I still dont really understand what you mean by cheap, is it less work for the computer? Like a shortcut?
    Last edited by Ryan0773; 01-04-2009 at 05:57 PM. Reason: Forgot something

  11. #41
    verbose cat
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    Quote Originally Posted by Ryan0773 View Post
    I still dont really understand what you mean by cheap, is it less work for the computer? Like a shortcut?
    Say you have a class that holds all the points of a 3d object. For a really detailed character, an object of that class might hold several hundred x, y and z coordinate triplets. Now say you want to pass an object of that class to the function that displays it on the screen.

    The way variables are passed to functions, a copy is made of what you pass. So, for example, when you pass a simple int to a function, the program makes a copy of that int for the function to use. If you want to pass one of the 3d objects, it would make a copy of all that data, which could end up being several thousand bytes of data.

    An alternative is to use a pointer to the object to tell the function where to look for the data. So now the program makes a copy of the pointer for the function to use, and then the function looks at the data that pointer is pointing to. Instead of making a copy of hundreds or thousands of bytes of data, it only has to copy a single pointer and the program is much quicker, especially if you are drawing a 3d scene with dozens of 3d objects having to be passed to the display function several times per second. With a pointer now, the program is working on processing your data rather than spending time copying it all over the place too.

    In C++ we prefer to use references, but there are still times when pointers are needed. Under the hood, a reference is doing almost the same thing that a pointer does, but the program takes care of most of the dereferencing and other things that make pointers complicated so you can focus on making the program do what you want.
    abachler: "A great programmer never stops optimizing a piece of code until it consists of nothing but preprocessor directives and comments "

  12. #42
    C++ Witch laserlight's Avatar
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    Quote Originally Posted by Ryan0773
    it doesn't seem to be a major mistake but i guess it would save some time (or is it a big mistake?)
    It is a major mistake. By assigning the address of x to p, p now points to an object that will be automatically destroyed. As such, delete p; becomes a mistake. Furthermore, the object that was created on the previous line cannot be destroyed because there is no way to access it.
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  13. #43
    C++まいる!Cをこわせ! Elysia's Avatar
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    Perhaps have a look at: http://cslibrary.stanford.edu/104/
    It's quite silly, but it explains the basics.
    Also, the tutorial poisons your mind. I don't know why they insist on using T * in C++, but know that it is possible to write T*, as well.
    Instead of:
    int *p
    You can write:
    int* p
    The later reinforces that the actual type of the variable is int*. If you dereference it, you get an int, but the pointer itself has a type, which is important.

    You must also learn the difference between a value and an address. Pointers store addresses. Dereferencing addresses (ie pointers), you get the values.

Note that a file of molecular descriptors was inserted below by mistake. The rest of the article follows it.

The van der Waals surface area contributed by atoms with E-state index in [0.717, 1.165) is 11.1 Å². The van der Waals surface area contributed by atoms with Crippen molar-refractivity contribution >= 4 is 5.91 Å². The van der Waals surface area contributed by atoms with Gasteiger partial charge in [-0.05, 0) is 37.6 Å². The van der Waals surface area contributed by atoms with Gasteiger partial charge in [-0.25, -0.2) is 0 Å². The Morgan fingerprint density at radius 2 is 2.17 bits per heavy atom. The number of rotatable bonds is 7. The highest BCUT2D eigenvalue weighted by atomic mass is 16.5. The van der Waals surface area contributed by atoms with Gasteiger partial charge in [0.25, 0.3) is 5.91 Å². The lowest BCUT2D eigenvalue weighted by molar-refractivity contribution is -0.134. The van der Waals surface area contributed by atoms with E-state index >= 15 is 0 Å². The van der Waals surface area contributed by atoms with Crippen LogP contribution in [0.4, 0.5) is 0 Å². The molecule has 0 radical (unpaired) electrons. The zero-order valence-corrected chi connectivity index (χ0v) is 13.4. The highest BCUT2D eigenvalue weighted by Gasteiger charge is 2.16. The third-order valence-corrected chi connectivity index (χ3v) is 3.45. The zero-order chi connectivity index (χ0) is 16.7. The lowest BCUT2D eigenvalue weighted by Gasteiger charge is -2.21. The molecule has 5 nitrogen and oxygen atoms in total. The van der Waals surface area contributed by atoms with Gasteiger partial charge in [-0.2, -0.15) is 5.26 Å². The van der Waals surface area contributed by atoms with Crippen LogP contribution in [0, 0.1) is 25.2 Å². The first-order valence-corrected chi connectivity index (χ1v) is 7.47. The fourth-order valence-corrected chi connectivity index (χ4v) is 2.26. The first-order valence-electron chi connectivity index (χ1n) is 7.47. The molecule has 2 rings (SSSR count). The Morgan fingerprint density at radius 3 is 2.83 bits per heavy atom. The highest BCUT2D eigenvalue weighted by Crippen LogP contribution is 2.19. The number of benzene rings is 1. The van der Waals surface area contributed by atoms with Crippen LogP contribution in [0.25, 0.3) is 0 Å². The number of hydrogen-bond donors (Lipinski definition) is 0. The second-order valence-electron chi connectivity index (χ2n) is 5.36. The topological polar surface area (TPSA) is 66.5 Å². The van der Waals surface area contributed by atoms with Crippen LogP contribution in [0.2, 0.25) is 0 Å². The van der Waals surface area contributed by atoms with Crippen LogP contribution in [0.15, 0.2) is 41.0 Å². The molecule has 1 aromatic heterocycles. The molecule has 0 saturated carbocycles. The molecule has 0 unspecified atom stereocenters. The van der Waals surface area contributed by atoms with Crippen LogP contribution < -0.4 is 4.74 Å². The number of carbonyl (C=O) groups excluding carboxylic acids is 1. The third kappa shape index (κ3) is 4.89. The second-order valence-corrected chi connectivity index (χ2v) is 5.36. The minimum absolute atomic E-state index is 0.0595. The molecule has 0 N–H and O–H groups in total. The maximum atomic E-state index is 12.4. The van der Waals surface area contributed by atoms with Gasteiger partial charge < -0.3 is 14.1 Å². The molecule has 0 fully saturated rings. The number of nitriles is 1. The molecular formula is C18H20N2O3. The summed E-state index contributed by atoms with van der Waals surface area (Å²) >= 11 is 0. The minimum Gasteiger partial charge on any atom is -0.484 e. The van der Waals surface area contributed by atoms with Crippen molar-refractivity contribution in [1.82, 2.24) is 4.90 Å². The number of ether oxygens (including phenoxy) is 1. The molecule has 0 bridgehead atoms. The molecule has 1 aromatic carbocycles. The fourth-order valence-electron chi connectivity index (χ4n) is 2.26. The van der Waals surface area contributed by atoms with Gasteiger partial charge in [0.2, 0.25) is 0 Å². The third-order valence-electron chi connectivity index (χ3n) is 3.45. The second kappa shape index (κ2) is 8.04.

Everything allocated by new must be freed with delete. It is not automatic. If you assign a new address to a pointer which carries an address from new, that address is lost forever and you cannot free the memory you allocated. That memory is now lost. It will still be there in the program, taking up space, without the ability of being used. It's a memory leak.

    Here are a few uses of pointers:
    - Dynamic memory allocation. new returns a pointer to the memory allocated (this is usually rare in C++, however, as std::vector & co is typically used for dynamic memory).
    - Passing large objects around without copying (although, in C++, typically references are used for this).
    - Allow multiple parts of your program to access the same data everywhere, without copying (then it would be multiple instances of that data).
    - Allow multiple parts of your program to change some shared data and make sure all other parts get the new data (since all parts point to a single source of the data, if the data is then changed...).
    Quote Originally Posted by Adak View Post
    io.h certainly IS included in some modern compilers. It is no longer part of the standard for C, but it is nevertheless, included in the very latest Pelles C versions.
    Quote Originally Posted by Salem View Post
    You mean it's included as a crutch to help ancient programmers limp along without them having to relearn too much.

    Outside of your DOS world, your header file is meaningless.

  14. #44
    C++ noob Ryan0773's Avatar
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    Quote Originally Posted by jEssYcAt View Post
    An alternative is to use a pointer to the object to tell the function where to look for the data. So now the program makes a copy of the pointer for the function to use, and then the function looks at the data that pointer is pointing to. Instead of making a copy of hundreds or thousands of bytes of data, it only has to copy a single pointer and the program is much quicker, especially if you are drawing a 3d scene with dozens of 3d objects having to be passed to the display function several times per second.
    So the pointer makes the program find the class with the 3d object and instead of the program copying the entire script of the object, using up thousands of bytes, the program gets the information through the pointer and uses it to get the object where you want it. Is that correct?

  15. #45
    C++ Witch laserlight's Avatar
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    Quote Originally Posted by Ryan0773
    So the pointer makes the program find the class with the 3d object and instead of the program copying the entire script of the object, using up thousands of bytes, the program gets the information through the pointer and uses it to get the object where you want it. Is that correct?
    Yes, I think you got the gist of the idea.